3 Min Read
* Investors await Treasury debt auctions
* Bond prices stable after last week's drop
* China's trade balance swings to deficit
By Sam Forgione
NEW YORK, March 10 (Reuters) - U.S. Treasuries prices were roughly unchanged on Monday ahead of U.S. government debt auctions this week that are expected to attract buyers after a drop in benchmark bond prices.
The Treasury will sell $64 billion in new coupon-bearing debt this week, including $30 billion in three-year notes, $21 billion in 10-year notes and $13 billion in 30-year bonds.
"People are taking a breather and waiting to buy into supply," said Justin Hoogendoorn, fixed income strategist at BMO Capital Markets in Chicago.
Hoogendoorn said the auctions should do "pretty well" given reduced prices on benchmark bonds. The yield on the benchmark 10-year U.S. Treasury note rose 18 basis points to 2.79 percent last week. Bond yields move inversely to their prices.
The yield on the 10-year Treasury hit 2.82 percent on Friday, marking its highest level in six weeks after a calming of geopolitical tensions in Russia and Ukraine and stronger-than-expected U.S. jobs data spurred selling of the safe-haven bonds.
Prices on benchmark 10-year U.S. Treasuries were last up 3/32 to yield 2.78 percent. That yield was down just slightly from last Friday, when the 10-year yield traded at 2.79 percent.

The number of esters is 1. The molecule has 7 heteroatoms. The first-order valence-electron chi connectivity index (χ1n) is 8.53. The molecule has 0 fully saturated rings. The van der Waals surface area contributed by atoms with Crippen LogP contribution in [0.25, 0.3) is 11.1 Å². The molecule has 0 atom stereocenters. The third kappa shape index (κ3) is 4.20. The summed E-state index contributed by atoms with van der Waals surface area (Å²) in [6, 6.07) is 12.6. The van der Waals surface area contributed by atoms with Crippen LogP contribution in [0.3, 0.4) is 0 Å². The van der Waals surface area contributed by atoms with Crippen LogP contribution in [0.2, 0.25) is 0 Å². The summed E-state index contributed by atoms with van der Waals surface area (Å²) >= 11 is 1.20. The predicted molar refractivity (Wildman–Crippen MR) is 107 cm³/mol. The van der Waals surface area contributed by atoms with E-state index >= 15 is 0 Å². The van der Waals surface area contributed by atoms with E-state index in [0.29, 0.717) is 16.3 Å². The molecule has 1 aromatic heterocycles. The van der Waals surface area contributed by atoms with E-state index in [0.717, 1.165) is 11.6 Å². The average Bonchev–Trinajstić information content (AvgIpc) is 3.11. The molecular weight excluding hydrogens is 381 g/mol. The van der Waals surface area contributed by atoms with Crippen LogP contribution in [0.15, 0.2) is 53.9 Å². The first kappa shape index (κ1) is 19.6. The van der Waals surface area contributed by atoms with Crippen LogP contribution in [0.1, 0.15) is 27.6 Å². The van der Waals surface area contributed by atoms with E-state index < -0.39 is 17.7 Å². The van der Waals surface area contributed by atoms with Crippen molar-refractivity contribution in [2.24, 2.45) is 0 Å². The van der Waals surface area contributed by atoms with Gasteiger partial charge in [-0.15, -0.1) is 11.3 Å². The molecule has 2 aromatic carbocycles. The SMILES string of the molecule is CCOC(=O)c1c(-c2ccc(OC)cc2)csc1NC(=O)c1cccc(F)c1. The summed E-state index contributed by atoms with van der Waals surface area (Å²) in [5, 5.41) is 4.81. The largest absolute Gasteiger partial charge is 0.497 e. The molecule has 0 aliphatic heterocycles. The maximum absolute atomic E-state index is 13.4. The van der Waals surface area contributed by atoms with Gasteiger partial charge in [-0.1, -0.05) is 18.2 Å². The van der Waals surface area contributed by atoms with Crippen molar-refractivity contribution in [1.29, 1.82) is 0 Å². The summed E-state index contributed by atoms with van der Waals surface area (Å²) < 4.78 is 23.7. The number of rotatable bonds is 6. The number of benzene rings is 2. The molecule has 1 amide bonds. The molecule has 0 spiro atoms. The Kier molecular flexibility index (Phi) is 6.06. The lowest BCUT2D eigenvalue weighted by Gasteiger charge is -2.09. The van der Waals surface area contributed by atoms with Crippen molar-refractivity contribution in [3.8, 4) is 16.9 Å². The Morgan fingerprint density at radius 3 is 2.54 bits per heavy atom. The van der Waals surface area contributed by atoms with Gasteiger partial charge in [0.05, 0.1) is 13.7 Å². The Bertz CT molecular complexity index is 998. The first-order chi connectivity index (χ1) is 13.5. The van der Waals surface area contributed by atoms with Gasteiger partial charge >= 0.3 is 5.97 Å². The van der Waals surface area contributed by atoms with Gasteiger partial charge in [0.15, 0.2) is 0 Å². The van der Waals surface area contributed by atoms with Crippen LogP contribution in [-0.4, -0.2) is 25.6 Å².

Traders said the slight gain in benchmark Treasuries came after data on Saturday showed China's exports unexpectedly tumbled 18 percent year-on-year in February, swinging the trade balance into deficit and adding to fears of a slowdown in the world's No. 2 economy.
The upcoming debt auctions limited the gains in Treasuries prices, however, said Lou Brien, market strategist at DRW Trading in Chicago. He said that the ongoing tensions between Russia and Ukraine could still drive benchmark bond prices higher this week.
In Crimea, unidentified armed men fired in the air as they moved into a Ukrainian naval post on Monday in the latest confrontation since Russian military groups seized control of the Black Sea peninsula.
Russia said the United States had spurned an invitation to hold new talks on resolving the crisis.
"There's enough trepidation about what's going on in the Ukraine that you're going to see a bid in Treasuries," Brien of DRW Trading said.
On Wall Street, the benchmark Standard & Poor's 500 stock index pared earlier losses to trade down just 0.05 percent. The weak Chinese economic data and lingering concerns over Russia and Ukraine hurt global stocks.
The U.S. Federal Reserve bought $2.47 billion in U.S. Treasuries maturing between May 2022 and Nov. 2023 on Monday, but the purchases had little effect on Treasuries prices.
The 30-year Treasury bond last traded up 1/32 in price to yield 3.72 percent, roughly unchanged from Friday.